A Tragic Tale: Instant Gratification and the Great Recession

As the popular saying goes, "hindsight is 20/20."  Hence, ten years after the 2008 financial crisis, it's time to look back and reconsider the story you've been told of the "Great Recession."

According to legend, the Great Recession was wrought by big banks' insatiable greed.  The fake news media, pompous politicians, and all-knowing elites universally blamed evil fat-cat bankers for the foreclosure crisis that sparked the Wall Street meltdown.

Popular history often casts big banks as the villain and low-income Americans as the victims in this epic saga of greed run amuck.  Apparently, big banks preyed upon vulnerable Americans by peddling predatory loans and tricking naïve Americans into mortgages they did not want.

However, could it be that "vulnerable Americans" were partially at fault for the housing crisis?  How about lawmakers and bureaucrats?  What if they were also culpable for the subprime mortgage crisis that fueled the global economic breakdown?

Consider the following scenario: a federal law compels banks to provide home loans to low-income Americans.  Millions of Americans willingly take out loans because they want to own a home (or two in some cases) – even though they cannot afford to.  In turn, banks pass the risky loans on to foreign banks and taxpayers.  Eventually, this house of cards tumbles down, bringing the worldwide economy to the brink of disaster.

What if the real cause of the 2008 financial crisis was not simply big banks' lust for more profits, but a culture of instant gratification gone wild?

The Federal Law that Started It All

In 1977, President Jimmy Carter signed into law the Community Reinvestment Act (CRA), which forced banks to provide home loans to lower-income Americans in predominantly minority neighborhoods.

Upon signing the CRA, Carter stated, "This bill takes a giant step forward and gives me and the administration ... a framework within which we can make great improvements in the housing of our people."  No doubt, Carter and Congress believed that the CRA could be a force for good, possibly ending housing discrimination in the United States.

However, might there have been other driving forces behind this law?  Is it possible that the Carter administration and Congress craved power and used the CRA to buy votes?  Not only is it possible; it's very probable.

Time and time again, politicians have sought to fulfill voters' cravings for instant gratification with a quick-fix legislative solution.  However, in the case of the CRA, the short-term desires of politicians (and many American families, too) set in motion a series of events that brought the global economy to the verge of collapse.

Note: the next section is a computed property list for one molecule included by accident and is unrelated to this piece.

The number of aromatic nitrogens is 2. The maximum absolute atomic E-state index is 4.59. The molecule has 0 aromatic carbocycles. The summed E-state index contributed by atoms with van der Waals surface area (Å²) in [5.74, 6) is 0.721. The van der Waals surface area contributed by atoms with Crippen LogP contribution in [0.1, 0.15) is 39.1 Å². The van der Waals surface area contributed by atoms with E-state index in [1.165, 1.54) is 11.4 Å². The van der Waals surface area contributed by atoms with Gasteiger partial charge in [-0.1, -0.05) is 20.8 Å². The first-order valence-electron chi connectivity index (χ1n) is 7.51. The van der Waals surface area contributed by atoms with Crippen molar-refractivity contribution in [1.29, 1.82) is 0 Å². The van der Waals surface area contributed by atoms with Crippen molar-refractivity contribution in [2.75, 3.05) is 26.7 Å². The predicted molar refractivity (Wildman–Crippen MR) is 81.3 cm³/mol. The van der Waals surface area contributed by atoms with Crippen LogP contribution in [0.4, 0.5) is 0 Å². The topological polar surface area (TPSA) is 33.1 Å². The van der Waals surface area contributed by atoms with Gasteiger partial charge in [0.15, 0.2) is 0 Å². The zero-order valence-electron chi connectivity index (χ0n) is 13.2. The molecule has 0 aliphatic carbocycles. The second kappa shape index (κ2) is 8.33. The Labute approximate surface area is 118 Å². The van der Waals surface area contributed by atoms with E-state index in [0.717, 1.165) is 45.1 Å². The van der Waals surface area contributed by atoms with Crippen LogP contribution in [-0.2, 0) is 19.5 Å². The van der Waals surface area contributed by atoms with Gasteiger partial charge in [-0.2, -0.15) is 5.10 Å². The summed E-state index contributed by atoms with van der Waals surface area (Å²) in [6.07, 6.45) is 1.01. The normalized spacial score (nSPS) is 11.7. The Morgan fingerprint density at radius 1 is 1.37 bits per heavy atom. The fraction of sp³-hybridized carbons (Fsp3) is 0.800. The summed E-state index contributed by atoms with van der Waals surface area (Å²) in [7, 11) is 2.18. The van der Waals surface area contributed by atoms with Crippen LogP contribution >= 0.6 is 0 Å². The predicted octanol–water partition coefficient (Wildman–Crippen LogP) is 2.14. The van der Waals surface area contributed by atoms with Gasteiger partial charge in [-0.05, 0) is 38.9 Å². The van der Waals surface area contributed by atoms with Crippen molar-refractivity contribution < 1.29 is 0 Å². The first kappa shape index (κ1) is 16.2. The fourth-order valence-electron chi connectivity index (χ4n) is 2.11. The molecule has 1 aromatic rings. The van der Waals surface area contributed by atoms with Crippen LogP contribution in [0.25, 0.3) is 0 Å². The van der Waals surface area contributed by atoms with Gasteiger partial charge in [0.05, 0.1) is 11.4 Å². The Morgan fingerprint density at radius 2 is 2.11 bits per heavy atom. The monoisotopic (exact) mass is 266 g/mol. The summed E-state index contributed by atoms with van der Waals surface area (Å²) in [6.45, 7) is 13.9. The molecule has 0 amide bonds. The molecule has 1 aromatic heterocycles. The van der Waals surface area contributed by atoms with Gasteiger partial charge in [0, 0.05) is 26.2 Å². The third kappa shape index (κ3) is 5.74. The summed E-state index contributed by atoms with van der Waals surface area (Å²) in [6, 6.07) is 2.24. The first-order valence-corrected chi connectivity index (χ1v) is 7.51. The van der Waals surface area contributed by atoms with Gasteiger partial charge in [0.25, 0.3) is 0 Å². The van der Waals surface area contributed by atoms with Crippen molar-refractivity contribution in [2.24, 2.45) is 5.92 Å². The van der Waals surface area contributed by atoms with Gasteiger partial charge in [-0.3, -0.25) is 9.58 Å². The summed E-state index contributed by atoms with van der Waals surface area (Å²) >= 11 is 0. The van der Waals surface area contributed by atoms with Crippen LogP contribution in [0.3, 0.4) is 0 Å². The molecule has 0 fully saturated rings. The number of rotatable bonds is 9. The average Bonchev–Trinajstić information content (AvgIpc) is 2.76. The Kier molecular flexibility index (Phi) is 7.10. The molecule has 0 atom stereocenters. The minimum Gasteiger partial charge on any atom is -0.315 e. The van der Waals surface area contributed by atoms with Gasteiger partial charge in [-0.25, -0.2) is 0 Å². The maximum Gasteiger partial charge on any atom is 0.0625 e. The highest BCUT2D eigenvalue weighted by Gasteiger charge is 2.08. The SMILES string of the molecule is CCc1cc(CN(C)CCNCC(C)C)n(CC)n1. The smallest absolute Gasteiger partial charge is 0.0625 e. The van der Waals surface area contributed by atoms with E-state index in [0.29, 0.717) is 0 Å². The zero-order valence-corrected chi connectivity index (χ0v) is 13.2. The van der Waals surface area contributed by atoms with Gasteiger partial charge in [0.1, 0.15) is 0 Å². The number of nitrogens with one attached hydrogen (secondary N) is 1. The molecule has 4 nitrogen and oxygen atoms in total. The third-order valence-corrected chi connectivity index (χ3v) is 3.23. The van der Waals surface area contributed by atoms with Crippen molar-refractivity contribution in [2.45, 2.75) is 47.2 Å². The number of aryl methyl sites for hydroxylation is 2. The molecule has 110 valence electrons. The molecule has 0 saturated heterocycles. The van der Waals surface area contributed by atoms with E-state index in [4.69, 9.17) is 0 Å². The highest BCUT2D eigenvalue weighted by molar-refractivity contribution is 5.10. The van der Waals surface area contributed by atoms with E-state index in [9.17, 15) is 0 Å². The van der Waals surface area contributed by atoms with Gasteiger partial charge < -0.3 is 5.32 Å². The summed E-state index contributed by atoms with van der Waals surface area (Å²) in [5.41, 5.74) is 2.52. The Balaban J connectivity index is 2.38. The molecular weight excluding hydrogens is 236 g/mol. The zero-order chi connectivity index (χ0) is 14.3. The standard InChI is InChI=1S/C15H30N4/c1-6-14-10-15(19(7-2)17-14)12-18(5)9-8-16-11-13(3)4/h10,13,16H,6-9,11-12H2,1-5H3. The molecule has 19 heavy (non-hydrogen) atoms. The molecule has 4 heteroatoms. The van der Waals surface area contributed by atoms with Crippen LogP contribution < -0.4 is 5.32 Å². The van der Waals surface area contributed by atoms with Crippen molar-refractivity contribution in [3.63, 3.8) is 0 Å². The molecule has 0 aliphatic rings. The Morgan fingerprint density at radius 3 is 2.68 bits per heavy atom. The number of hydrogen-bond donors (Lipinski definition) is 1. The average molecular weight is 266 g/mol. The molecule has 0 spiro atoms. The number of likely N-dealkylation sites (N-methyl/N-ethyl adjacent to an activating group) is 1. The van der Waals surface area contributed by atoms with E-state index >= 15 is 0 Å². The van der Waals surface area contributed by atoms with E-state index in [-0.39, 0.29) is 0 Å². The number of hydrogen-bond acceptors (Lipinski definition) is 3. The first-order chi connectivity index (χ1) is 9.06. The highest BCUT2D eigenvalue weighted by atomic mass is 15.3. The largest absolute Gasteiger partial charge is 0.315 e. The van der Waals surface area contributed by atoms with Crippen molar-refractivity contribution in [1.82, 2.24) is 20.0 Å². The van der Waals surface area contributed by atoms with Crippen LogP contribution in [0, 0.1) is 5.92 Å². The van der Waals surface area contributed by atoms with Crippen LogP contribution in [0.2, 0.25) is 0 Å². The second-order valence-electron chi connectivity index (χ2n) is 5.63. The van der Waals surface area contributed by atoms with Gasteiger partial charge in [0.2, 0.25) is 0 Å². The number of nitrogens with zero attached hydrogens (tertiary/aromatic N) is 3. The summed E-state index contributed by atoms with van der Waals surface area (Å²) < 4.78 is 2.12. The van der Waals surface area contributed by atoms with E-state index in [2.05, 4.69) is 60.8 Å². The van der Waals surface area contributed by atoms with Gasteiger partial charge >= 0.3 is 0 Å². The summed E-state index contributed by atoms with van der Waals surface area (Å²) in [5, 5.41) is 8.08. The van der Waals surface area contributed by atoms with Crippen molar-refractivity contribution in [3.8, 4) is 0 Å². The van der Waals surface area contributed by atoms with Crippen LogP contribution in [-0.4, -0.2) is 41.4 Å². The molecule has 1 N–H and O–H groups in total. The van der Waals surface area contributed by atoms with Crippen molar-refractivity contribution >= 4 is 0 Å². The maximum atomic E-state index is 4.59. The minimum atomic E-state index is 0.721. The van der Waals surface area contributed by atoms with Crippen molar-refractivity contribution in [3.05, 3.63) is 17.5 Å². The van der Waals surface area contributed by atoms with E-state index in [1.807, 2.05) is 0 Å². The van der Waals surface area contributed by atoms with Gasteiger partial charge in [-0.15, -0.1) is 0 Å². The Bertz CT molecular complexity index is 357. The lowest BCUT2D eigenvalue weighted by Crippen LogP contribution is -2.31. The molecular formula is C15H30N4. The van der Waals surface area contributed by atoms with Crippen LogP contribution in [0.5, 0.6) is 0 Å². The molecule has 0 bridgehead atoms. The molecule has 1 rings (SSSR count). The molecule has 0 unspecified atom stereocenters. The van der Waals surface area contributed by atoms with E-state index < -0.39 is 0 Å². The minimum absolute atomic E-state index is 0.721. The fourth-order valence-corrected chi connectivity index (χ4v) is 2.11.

In his book The Housing Boom and Bust, Thomas Sowell wrote, "Despite the title of the Community Reinvestment Act, it was not just in particular communities that lenders were pressured to make loans that they would not have made otherwise[.] ... [L]enders were increasingly pressured by federal officials to relax lending standards, so as to make mortgage loans to people whose incomes and credit histories would not make them eligible under the traditional standards."

As with almost every government program in history, the CRA's goals evolved dramatically over time.  Indeed, every president after Carter expanded the size and scope of the CRA to continue to satisfy Americans' voracious hunger for housing.

By the time President George W. Bush took office, the CRA had morphed into a government housing giveaway.  In fact, between 2005 and 2007, federal government-sponsored enterprises Fannie Mae and Freddie Mac had acquired approximately a trillion dollars of subprime and non-traditional mortgages, according to Sowell.

In short, the CRA fed an immediate gratification-fueled housing monster that created a trillion dollars' worth of mortgage debt that taxpayers would ultimately be on the hook for.

Low-Income Americans Live the High Life

Historically (pre-CRA), Americans rented and built a large amount of savings before buying a starter home.  To purchase a home, one had to fulfill a number of requirements, including a substantial down payment and income certification.  However, the CRA swept many of these tried-and-true housing requirements aside.  Over the decades, buying a home became as easy as ordering a pizza.  By 2004, 69 percent of Americans owned a home, the highest rate in American history.

Whereas past generations viewed home ownership as a privilege that could be earned only with decades of hard work and sacrifice, by the 1990s, many Americans considered home ownership a right.  Unfortunately, the CRA enabled this unrealistic (and unsustainable) notion of home ownership to spread like wildfire.

Big Banks Pass the Buck to Taxpayers

If the financial crisis were a three-legged stool – with the CRA as one leg and Americans' ravenous appetite for immediate home ownership as the second – then surely the role of big banks would encompass the third and final leg.  The CRA mandated that banks provide loans to low-income Americans, lest they reap the wrath of regulators.  Hence, bankers saw the writing on the wall.  In the ensuing decades, banks gave loans to millions of Americans, regardless of their credit qualifications.

However, rather than hold these risky loans on their books, banks disguised these loans and sold them to banks overseas.  Meanwhile, government-sponsored enterprises Fannie Mae and Freddie Mac sucked up more than $1 trillion in subprime loans.

Like a game of hot potato, the question became, who would be left holding these toxic loans when the bubble busted and the economic charade collapsed?  Unfortunately, taxpayers were the losers – as usual.

Was the Financial Crisis a Turning Point?

Before the Great Recession, Americans generally practiced delayed gratification.  However, by the late twentieth century, many U.S. families had succumbed to the siren call of unaffordable housing.  Americans' obsession with instant gratification appears to be getting worse.  In 2018, it infects every aspect of American culture.

They say those who don't study history are doomed to repeat it.  The same axiom applies when the history being studied is false or misleading.  The real history of the 2008 financial crisis is a tragic story of instant gratification run amuck.  Americans greedily chose to take on mortgages they couldn't afford, banks greedily passed their bad decisions on to others, and politicians greedily instituted policies they knew were dangerous but were popular with some constituency groups.

Hopefully, future generations will realize the doom that instant gratification wrought on the nation and refrain from repeating it.

Chris Talgo (ctalgo@heartland.org) is an editor at The Heartland Institute.  Emma Kaden is an intern at The Heartland Institute.